Thank you, Heath. <br> <br>I pretty much agree with you. <br> <br>I am planning to publish an Instructable on this or a similar project. I started taking photos when I started building this one, but there were so many revisions that I never kept up. <br> <br>Bill
I know how you feel! I get so caught up in the making, I forget about the photographing! <br> <br>Bravo on your entry, Bill!
Great project! I hope you do well in the contest - they sure are a vote of confidence!
Good initiative, Bill! Congratulations. <br> <br>Also solar cooking may help many people around the world, especially those living far of cities. <br> <br>Wait till my motor is finished!
Gracias, Osvaldo.<br><br>Cuando se complete tu engine, y estoy seguro de que va a ser, puedes esperar una llamada telef&oacute;nica desde Estocolmo!<br><br>When you complete your engine, and I'm sure you will, you can expect a phone call from Stockholm!
No s&eacute; si lograr&eacute; hacerlo, Bill, pero ya estoy trabajando en &eacute;l. Me tom&eacute; una semana para sacar la mugre de mi taller, ordenarlo un poco y <a href="http://www.instructables.com/id/Two-birds-with-one-stone-dos-pjaros-de-un-tiro/" rel="nofollow">trasladar el torno</a>, para hacer dos moldes de madera semidura para que un conocido me haga la caldera y el desplazador con ellos.<br> <br> PS: Yo cre&iacute;a que viv&iacute;as en Washington.<br> <br> -------------------------------------------------------------------------<br> <br> I don't know if I will do it, Bill, but I'm working on it. I took a week to remove dirt from my workshop, order it a bit and <a href="http://www.instructables.com/id/Two-birds-with-one-stone-dos-pjaros-de-un-tiro/" rel="nofollow">move the lathe</a>, to make two semi wooden molds to an acquaintance make me the boiler and displacer with them.<br> <br> PS: I thought you lived in Washington.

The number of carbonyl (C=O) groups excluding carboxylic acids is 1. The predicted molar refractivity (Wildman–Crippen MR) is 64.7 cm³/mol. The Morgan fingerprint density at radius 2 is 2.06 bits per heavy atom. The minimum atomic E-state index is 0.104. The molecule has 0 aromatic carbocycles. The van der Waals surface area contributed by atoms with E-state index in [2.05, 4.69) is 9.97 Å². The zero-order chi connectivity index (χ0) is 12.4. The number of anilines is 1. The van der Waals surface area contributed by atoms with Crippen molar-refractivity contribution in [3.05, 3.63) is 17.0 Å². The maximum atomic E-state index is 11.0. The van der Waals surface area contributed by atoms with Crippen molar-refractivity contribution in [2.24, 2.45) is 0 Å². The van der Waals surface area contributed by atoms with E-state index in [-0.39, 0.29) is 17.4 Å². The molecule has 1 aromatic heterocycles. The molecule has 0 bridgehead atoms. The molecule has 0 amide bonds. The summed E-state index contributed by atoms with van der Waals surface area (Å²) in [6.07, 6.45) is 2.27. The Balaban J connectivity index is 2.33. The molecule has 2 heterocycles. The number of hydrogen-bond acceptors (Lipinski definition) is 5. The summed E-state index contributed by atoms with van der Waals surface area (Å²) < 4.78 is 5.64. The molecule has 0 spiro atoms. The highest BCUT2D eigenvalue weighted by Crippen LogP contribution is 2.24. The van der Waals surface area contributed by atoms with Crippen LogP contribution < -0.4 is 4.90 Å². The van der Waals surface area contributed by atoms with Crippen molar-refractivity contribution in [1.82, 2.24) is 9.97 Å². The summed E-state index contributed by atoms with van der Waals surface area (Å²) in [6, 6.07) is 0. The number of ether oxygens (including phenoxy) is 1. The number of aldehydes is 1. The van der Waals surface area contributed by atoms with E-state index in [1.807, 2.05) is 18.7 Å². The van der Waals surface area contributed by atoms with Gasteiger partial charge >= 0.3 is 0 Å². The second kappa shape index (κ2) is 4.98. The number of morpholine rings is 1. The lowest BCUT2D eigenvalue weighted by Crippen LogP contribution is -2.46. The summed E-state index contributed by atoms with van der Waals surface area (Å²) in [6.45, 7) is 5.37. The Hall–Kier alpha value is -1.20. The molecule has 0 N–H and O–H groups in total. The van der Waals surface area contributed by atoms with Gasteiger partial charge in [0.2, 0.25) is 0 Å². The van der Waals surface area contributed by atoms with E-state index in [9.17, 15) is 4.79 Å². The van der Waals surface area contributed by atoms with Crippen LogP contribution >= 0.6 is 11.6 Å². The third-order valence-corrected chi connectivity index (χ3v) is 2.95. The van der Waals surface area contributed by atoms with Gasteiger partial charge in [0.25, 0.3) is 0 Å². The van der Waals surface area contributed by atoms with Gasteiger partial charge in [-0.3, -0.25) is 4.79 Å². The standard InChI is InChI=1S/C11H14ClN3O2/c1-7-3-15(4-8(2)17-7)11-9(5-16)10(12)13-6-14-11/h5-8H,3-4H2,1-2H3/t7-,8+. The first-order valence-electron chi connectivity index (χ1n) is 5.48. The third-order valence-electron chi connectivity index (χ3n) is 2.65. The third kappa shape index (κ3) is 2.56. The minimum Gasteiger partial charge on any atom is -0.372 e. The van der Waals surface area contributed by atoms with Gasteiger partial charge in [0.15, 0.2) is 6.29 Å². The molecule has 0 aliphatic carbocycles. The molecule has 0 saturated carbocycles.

Si, soy de Washington el estado, al lado del Pacifico. No soy de Washington, el capital del pais. Los dos son muy diferentes! <br>En mi opini&Atilde;&sup3;n, un volante de inercia ser&Atilde;&iexcl; necesario. <br> <br> <br>Yes, I'm from Washington state, near the Pacific. I'm not from Washington, the country's capital. <br>In my opinion, a flywheel will be necessary.
Dear Bill, <br> <br> I'm sending you a vote of Confidence in advance! This idea is similar to one that I've been pushing myself to learn electronics to achieve. I've got a ways to go, but seeing projects like this here on Instructables.com gives me hope and inspiration, thank you so much... :D
Thank you Drake, appreciate your comments. <br>Electronics, that is a subject I may never master!
Hey Bill, <br> <br>I love that you want to give back and I thoroughly enjoyed your video. Please let me know if you do publish this instructable as I do hands on science with kids and am always looking for more things to teach them in my after school programs. If you would like to see more of what I do, feel free to check out my entry (Extreme Science) in this contest. You have my vote of confidence! I can't wait to add a class on renewable energy.

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Bio: I'm a retired mechanical engineer, woodworker, boater, and inventor.